I Will NOT Expect Others to Understand
In my family albums, some of the pictures of my papa
are blurred, in soft light, otherwise indistinct. Others
are sharp, the eyebrows, dark, thin, & arching.
His lips are full, like pomegranates, his chin firm.
In one photo, his eyes are dangerous. He is hard angles,
his body could cut you, if you didn’t know
the way to move around him.
Sometimes, a man, a father, will look at you in
ways that make you want to die.
Sometimes, in ways that make your heart
open like a moonflower. You’ll see how afraid he is
that you might fracture into the dots
of a pointillist painting. You’ll see how he is certain
he is to blame. You’ll see desperation
you missed in his eyes before.
My papa once bought me a bouquet
of red & pink azaleas from a farmers’ market
in the mountains of Port-au-Prince, & the flowers
filled the air with their musky smell; the chapel’s bells
rang four o’clock, & the cowbells on
mini-ice cream trucks clanged down the dusty road.
The azaleas curled before I remembered to vase them,
& I cried for so long that my papa replaced them
with begonias & snapdragons,
small but already blooming,
their fuzzy pink tongues
sticking out like a taunt.
They didn’t thrive either,
but before they died,
I brought them to my face
to inhale their sweetness.
People don’t always understand
when I tell them:
where there’s roughness,
there’s often tenderness too.
My muscles ache with pangs
of longing for a father I know
existed alongside the one
who moved through stark murkiness,
the one who lost God & clan
because they couldn’t share his secret grief.
The one whose fists became bludgeons
when he didn’t know what else to do.
It’s physical, a deep longing,
as much for that other father
as for the second me,
who also resides alongside the first me in photos,
a second girl trying to push out from my torso,
to struggle free from my bones.
My papa sits in his rocking
chair, & I’m in the background of the photo,
holding the azaleas that must have been nodding
in the first evening breezes.
I’m oddly positioned within the space,
my arm cut off by the frame of the camera.
& all I want right now is for my papa
to gather me up in the circle of his arms
& carry me to comfort.
I remember that my throat hurt that night,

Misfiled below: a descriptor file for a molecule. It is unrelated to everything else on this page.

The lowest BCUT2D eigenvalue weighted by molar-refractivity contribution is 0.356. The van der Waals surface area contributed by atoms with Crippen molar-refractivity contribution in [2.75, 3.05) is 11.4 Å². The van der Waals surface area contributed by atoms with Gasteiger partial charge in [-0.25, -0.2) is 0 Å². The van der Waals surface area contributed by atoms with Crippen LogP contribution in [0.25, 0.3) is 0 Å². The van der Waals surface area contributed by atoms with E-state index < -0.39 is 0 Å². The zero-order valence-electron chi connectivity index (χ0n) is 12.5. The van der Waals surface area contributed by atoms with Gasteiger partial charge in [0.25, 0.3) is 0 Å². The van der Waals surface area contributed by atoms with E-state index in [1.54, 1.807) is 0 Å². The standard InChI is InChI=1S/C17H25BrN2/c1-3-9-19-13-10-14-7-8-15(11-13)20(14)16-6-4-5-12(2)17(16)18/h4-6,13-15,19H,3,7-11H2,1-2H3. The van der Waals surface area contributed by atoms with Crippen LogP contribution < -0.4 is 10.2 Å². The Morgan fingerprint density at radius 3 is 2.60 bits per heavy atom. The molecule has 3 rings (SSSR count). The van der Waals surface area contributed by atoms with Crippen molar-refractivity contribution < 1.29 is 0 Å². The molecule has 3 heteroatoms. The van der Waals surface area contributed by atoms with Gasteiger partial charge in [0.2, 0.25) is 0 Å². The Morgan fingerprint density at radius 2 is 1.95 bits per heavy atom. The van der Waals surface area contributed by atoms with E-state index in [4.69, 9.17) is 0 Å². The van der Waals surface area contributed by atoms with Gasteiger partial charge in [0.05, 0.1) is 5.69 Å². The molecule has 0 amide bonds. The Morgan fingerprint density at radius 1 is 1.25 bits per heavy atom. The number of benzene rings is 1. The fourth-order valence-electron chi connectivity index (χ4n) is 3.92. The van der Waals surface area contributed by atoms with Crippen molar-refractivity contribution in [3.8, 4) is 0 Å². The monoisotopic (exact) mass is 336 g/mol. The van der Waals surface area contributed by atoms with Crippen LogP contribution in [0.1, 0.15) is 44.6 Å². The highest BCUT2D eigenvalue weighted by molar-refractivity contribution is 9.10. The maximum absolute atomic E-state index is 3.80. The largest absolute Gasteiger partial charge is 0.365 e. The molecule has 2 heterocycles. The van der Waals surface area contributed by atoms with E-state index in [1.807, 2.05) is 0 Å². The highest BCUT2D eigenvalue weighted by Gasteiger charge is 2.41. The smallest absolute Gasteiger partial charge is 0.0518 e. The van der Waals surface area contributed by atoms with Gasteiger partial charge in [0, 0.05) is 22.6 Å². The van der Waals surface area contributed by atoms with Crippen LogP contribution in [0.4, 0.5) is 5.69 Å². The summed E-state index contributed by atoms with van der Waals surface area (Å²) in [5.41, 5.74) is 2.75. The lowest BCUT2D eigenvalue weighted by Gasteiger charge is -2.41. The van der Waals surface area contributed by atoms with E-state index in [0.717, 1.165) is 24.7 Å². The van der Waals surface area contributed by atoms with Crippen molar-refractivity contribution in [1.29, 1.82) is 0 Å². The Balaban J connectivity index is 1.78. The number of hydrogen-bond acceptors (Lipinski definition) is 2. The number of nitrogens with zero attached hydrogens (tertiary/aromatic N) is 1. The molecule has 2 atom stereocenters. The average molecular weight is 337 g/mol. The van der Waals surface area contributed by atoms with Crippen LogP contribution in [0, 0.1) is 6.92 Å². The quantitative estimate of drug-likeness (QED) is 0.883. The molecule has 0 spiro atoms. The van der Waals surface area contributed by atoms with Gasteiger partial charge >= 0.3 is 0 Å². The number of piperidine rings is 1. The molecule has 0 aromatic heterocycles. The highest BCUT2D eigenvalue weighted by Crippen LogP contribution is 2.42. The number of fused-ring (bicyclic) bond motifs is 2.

dry in a place my tongue couldn’t reach, an ache
outside myself, on the soft of my palate.
If you stare at a photograph long enough,
& the eyes inside nearly wink.
I let booze warm my cheeks
as I listen to the quiet in the room
& imagine myself as someone else.
Someone I could admire.
I have friends I know as intimately as
the moles on my skin, & they don’t see
the me behind the forced smiles.
I spend hours with them, laughing woodenly
at their silly jokes,
the crushes of boys they’ll forget,
the same way I want to forget those hours filled with
of what I am inside this skin.
The few times I let myself slip out,
like a python, crawling out of the brush,
they look at me & laugh & say,
“Girl, you got everything going for you:
Handsome novio, top of our class,
scholarship to University of Miami,
parents who love you. Damn, we adore you.
We all want to be you.”
&, “Get a grip.”
As if I can grip the tsunami
stealing my breath.
Then I sleep
away the gushes of pain in my lungs.
I dream that I strangle another curly-haired
woman, who turns out to be myself.
Look at all these people around us.
Each with a set destination, a place
where people are waiting for their arrival:
families, jobs, brunch dates, appointments.
Where am I going?
To college classrooms, to sit for hours,
& listen to a professor drone on
& on & on, on subjects
that should delight me.
For a degree that will bring me a career,
Enough money to buy a house,
a life, filled with things
that should make me happy.
But then, it’s just a lifetime
of coming & going,
coming & going,
to work, to home,
to one obligation after another.
All futile motions,
all a march towards the end.
I don’t have to match
or follow the direction
they are headed.
My feet forge their own trail,
I’m happy, okay?
(Cover art for this poem by Frank Morrison)
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